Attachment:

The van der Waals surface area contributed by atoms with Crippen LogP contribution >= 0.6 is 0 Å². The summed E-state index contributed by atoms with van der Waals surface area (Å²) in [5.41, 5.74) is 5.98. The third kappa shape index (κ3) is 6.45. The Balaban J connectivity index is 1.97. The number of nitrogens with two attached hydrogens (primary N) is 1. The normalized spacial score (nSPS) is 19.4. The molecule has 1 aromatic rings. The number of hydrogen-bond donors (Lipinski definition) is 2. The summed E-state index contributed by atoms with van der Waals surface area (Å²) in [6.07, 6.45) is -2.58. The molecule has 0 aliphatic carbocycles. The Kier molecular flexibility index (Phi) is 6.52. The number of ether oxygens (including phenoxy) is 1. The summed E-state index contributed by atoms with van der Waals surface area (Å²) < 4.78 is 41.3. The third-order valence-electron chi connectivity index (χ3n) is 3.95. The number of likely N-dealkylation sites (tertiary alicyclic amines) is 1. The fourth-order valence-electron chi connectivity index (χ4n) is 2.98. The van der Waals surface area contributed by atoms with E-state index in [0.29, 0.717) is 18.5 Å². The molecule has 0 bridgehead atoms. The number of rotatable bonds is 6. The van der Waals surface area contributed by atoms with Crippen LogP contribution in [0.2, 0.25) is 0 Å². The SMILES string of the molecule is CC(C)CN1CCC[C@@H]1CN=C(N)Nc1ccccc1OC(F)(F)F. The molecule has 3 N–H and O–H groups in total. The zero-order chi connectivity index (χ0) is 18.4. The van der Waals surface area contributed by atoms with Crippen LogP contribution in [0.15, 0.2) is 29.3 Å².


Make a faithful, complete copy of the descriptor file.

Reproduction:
The van der Waals surface area contributed by atoms with Crippen LogP contribution >= 0.6 is 0 Å². The summed E-state index contributed by atoms with van der Waals surface area (Å²) in [5.41, 5.74) is 5.98. The third kappa shape index (κ3) is 6.45. The Balaban J connectivity index is 1.97. The number of nitrogens with two attached hydrogens (primary N) is 1. The normalized spacial score (nSPS) is 19.4. The molecule has 1 aromatic rings. The number of hydrogen-bond donors (Lipinski definition) is 2. The summed E-state index contributed by atoms with van der Waals surface area (Å²) in [6.07, 6.45) is -2.58. The molecule has 0 aliphatic carbocycles. The Kier molecular flexibility index (Phi) is 6.52. The number of ether oxygens (including phenoxy) is 1. The summed E-state index contributed by atoms with van der Waals surface area (Å²) < 4.78 is 41.3. The third-order valence-electron chi connectivity index (χ3n) is 3.95. The number of likely N-dealkylation sites (tertiary alicyclic amines) is 1. The fourth-order valence-electron chi connectivity index (χ4n) is 2.98. The van der Waals surface area contributed by atoms with E-state index in [0.29, 0.717) is 18.5 Å². The molecule has 0 bridgehead atoms. The number of rotatable bonds is 6. The van der Waals surface area contributed by atoms with Crippen LogP contribution in [0.2, 0.25) is 0 Å². The SMILES string of the molecule is CC(C)CN1CCC[C@@H]1CN=C(N)Nc1ccccc1OC(F)(F)F. The molecule has 3 N–H and O–H groups in total. The zero-order chi connectivity index (χ0) is 18.4. The van der Waals surface area contributed by atoms with Crippen LogP contribution in [0.15, 0.2) is 29.3 Å².